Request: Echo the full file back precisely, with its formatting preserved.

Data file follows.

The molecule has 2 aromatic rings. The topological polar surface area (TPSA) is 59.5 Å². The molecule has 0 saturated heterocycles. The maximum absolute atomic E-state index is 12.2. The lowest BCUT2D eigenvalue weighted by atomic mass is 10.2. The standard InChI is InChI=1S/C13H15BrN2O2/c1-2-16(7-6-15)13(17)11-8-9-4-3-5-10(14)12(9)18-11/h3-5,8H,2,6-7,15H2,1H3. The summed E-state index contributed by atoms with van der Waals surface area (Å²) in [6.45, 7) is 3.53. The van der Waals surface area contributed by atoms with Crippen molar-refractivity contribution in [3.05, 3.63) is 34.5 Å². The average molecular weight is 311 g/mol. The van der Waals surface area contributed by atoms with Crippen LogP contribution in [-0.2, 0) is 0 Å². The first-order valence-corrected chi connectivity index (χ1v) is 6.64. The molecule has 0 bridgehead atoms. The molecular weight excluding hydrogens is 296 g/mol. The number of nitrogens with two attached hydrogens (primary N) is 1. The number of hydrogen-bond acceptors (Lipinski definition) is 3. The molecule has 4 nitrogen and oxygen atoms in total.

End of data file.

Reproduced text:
The molecule has 2 aromatic rings. The topological polar surface area (TPSA) is 59.5 Å². The molecule has 0 saturated heterocycles. The maximum absolute atomic E-state index is 12.2. The lowest BCUT2D eigenvalue weighted by atomic mass is 10.2. The standard InChI is InChI=1S/C13H15BrN2O2/c1-2-16(7-6-15)13(17)11-8-9-4-3-5-10(14)12(9)18-11/h3-5,8H,2,6-7,15H2,1H3. The summed E-state index contributed by atoms with van der Waals surface area (Å²) in [6.45, 7) is 3.53. The van der Waals surface area contributed by atoms with Crippen molar-refractivity contribution in [3.05, 3.63) is 34.5 Å². The average molecular weight is 311 g/mol. The van der Waals surface area contributed by atoms with Crippen LogP contribution in [-0.2, 0) is 0 Å². The first-order valence-corrected chi connectivity index (χ1v) is 6.64. The molecule has 0 bridgehead atoms. The molecular weight excluding hydrogens is 296 g/mol. The number of nitrogens with two attached hydrogens (primary N) is 1. The number of hydrogen-bond acceptors (Lipinski definition) is 3. The molecule has 4 nitrogen and oxygen atoms in total.